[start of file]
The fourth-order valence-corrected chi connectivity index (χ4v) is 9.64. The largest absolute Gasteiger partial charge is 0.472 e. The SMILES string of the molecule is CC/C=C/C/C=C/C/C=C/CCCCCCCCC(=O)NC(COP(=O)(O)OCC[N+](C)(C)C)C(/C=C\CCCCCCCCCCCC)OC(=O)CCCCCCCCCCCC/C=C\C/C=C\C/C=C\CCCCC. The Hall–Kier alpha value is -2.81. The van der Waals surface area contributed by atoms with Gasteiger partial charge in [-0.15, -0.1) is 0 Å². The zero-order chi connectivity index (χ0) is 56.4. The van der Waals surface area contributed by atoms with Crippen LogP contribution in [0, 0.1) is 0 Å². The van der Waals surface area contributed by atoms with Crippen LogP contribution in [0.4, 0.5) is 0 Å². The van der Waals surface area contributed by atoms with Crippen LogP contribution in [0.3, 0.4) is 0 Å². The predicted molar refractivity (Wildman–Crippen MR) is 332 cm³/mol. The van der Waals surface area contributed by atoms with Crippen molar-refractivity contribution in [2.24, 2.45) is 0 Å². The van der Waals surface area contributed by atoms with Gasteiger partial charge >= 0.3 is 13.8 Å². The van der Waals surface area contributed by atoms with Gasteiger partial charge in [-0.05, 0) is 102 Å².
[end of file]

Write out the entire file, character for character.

The fourth-order valence-corrected chi connectivity index (χ4v) is 9.64. The largest absolute Gasteiger partial charge is 0.472 e. The SMILES string of the molecule is CC/C=C/C/C=C/C/C=C/CCCCCCCCC(=O)NC(COP(=O)(O)OCC[N+](C)(C)C)C(/C=C\CCCCCCCCCCCC)OC(=O)CCCCCCCCCCCC/C=C\C/C=C\C/C=C\CCCCC. The Hall–Kier alpha value is -2.81. The van der Waals surface area contributed by atoms with Gasteiger partial charge in [-0.15, -0.1) is 0 Å². The zero-order chi connectivity index (χ0) is 56.4. The van der Waals surface area contributed by atoms with Crippen LogP contribution in [0, 0.1) is 0 Å². The van der Waals surface area contributed by atoms with Crippen LogP contribution in [0.4, 0.5) is 0 Å². The van der Waals surface area contributed by atoms with Crippen LogP contribution in [0.3, 0.4) is 0 Å². The predicted molar refractivity (Wildman–Crippen MR) is 332 cm³/mol. The van der Waals surface area contributed by atoms with Crippen molar-refractivity contribution in [2.24, 2.45) is 0 Å². The van der Waals surface area contributed by atoms with Gasteiger partial charge >= 0.3 is 13.8 Å². The van der Waals surface area contributed by atoms with Gasteiger partial charge in [-0.05, 0) is 102 Å².